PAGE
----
Rick Bowness has been behind the bench for almost 2,400 NHL games, so he understands the challenge of both preparation and playing.
The Stars assistant coach is one of the loudest voices in the locker room when it comes to pushing for more rest for this team, and he said a lot of his philosophy is simply common sense.
The Stars in the past two weeks played Vegas at home, flew to Chicago (getting in around 2 a.m.), played in Chicago, flew back to Dallas (getting in around 2 a.m.), played in Dallas against the Blues, flew to Minnesota, played Minnesota, flew to Winnipeg (getting in around 2 a.m.), stayed over in Winnipeg and then spent their off day traveling back (getting in around 2 p.m.).
"The travel in Dallas is interesting because you have no short trips," Bowness said. "There are a lot of 2-in-the-mornings out here. There's just so many times you're getting to your hotel at 2 in the morning or you're getting into your car back home at 2 in the morning. It happens a lot more than you think it would.
"And then when you're doing that, you're off a bit the next day. It really does take a day to recover when you've flown after a game and the flight was two or three hours and you get in at 2 or 3. I always say that if we're tired, imagine how the players feel. They're the ones playing the games, so we really have to be aware of that."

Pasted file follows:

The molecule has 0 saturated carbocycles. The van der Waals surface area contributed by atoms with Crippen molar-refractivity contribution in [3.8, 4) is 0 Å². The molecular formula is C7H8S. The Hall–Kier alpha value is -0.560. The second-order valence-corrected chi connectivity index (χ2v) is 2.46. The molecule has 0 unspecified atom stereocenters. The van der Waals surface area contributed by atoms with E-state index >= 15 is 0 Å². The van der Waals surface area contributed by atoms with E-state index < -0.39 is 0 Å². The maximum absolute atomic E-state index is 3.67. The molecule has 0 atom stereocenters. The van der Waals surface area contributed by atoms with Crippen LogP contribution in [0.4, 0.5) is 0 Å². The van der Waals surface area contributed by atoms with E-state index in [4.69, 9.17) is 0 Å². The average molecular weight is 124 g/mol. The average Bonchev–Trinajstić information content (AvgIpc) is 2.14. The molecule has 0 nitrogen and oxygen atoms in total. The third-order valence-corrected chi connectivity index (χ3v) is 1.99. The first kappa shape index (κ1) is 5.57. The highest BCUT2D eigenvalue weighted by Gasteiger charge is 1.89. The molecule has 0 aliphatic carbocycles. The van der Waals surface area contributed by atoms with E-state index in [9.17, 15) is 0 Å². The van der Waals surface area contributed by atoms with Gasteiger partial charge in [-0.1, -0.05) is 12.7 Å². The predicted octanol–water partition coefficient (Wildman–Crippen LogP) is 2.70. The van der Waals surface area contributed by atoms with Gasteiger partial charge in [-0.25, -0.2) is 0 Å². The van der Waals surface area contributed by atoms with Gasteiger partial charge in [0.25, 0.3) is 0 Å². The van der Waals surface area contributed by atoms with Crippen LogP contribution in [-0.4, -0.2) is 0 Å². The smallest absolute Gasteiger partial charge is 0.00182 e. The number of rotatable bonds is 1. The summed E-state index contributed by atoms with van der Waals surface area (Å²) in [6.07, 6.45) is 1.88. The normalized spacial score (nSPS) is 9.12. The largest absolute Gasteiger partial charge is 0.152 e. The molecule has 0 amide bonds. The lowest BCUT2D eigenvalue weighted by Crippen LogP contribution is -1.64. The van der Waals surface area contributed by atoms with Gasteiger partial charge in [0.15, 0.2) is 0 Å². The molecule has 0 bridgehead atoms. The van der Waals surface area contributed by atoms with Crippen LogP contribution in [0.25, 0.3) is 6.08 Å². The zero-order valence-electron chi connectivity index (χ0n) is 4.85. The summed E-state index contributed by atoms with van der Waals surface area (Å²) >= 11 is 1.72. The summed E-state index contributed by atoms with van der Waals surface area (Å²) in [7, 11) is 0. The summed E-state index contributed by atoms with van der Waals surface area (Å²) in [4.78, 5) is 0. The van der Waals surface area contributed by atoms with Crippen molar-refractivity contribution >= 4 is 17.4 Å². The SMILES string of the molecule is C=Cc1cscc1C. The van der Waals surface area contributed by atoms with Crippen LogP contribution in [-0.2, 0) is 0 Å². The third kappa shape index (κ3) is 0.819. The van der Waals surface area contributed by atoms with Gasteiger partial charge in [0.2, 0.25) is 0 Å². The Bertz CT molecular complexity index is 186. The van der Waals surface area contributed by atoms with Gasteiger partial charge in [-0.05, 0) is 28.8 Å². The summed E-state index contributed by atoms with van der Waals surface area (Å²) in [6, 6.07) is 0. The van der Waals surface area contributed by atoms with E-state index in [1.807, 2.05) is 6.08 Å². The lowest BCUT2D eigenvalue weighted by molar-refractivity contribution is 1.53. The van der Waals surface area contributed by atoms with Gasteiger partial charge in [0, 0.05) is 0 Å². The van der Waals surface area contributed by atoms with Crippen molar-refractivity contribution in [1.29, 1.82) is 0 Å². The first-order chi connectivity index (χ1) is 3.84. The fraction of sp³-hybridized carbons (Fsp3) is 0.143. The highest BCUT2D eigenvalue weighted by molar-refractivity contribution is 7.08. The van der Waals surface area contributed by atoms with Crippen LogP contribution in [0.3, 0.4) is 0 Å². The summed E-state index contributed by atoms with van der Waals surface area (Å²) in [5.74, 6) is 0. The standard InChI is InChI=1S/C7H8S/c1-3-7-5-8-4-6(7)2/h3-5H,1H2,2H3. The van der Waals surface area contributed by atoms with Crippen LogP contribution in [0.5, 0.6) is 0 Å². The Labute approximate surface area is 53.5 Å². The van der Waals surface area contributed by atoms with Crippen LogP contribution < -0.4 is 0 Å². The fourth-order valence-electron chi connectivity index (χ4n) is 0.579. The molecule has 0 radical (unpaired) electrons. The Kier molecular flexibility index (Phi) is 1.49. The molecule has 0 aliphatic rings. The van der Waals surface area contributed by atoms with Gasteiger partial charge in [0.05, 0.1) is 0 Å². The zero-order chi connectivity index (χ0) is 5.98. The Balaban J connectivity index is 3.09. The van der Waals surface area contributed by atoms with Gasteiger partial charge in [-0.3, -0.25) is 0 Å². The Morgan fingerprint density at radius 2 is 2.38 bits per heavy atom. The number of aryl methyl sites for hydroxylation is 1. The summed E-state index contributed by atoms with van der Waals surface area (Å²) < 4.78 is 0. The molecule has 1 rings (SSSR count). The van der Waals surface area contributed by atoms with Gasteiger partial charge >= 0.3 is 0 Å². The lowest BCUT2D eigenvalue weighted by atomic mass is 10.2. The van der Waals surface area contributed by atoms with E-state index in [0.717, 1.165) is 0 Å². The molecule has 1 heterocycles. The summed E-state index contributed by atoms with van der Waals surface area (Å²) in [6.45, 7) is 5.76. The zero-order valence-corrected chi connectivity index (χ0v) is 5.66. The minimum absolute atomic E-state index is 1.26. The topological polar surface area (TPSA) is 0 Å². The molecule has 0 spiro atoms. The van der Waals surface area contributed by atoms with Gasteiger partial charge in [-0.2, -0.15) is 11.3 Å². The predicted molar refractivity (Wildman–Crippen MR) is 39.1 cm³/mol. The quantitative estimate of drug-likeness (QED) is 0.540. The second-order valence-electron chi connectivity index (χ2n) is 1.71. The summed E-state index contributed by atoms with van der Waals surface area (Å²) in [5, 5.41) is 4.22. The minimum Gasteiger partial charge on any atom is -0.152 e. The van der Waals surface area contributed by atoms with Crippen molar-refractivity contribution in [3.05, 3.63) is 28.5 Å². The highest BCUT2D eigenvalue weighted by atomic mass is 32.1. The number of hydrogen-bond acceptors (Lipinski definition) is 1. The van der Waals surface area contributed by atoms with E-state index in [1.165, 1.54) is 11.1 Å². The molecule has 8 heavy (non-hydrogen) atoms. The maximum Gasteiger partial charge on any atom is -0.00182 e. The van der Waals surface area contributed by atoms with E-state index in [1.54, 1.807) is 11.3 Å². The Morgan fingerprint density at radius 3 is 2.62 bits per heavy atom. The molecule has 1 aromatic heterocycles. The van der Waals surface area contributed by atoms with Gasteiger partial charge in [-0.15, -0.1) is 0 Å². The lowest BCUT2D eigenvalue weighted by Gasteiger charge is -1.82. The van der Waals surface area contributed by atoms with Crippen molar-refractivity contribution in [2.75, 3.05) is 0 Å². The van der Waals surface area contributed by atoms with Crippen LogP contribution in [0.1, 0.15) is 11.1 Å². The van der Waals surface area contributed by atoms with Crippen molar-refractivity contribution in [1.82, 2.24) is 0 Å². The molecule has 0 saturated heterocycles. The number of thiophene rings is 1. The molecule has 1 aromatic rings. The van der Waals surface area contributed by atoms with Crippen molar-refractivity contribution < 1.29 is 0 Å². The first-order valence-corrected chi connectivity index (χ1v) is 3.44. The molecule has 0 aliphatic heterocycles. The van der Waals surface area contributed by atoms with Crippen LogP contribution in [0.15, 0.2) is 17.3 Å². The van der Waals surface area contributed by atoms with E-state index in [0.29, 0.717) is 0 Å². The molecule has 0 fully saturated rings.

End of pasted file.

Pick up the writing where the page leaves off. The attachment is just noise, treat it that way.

During that stretch, the coaching staff gave an off day after the Chicago game, had a fun practice after the Minnesota game, and then gave an off day after the Winnipeg game. The team had its worst game of the season after the fun day, but had one of its best after the day off in Dallas. Those mixed results mean the decision-making can be difficult.
Video: NYI@DAL: Montgomery on Radulov's return in Stars' win
"I think it was really important that we gave them (Friday) off," Montgomery said before a 3-1 win over the Islanders on Saturday. "We had practiced seven days in a row. We don't count the flight home as a day off, because a three-hour flight is not a day off."
He said after the morning skate Saturday that he was very much looking forward to that night's game.
"We could tell too, because today is the best energy we've had in over eight days," Montgomery said.
That energy showed on the ice, as Dallas played its aggressive defensive game to a tee, and earned the win against the talented Islanders with hard work and precision. While it's a little simplistic to say that the team plays better when it's rested, the first 10-games of the season were played in a span of 17 days with a plane flight between nine of the games. That's one of the reasons the team started out 2-7-1.
The next 15 games were played over a span of 36 days and the team went 13-1-1.
Energy, it seems, helped the Stars play better.
Video: NYI@DAL: Bishop on 'great' win for Stars over Isles
Stars forward Tyler Seguin said the Stars have to walk the line of balance in getting rest and staying sharp with practice.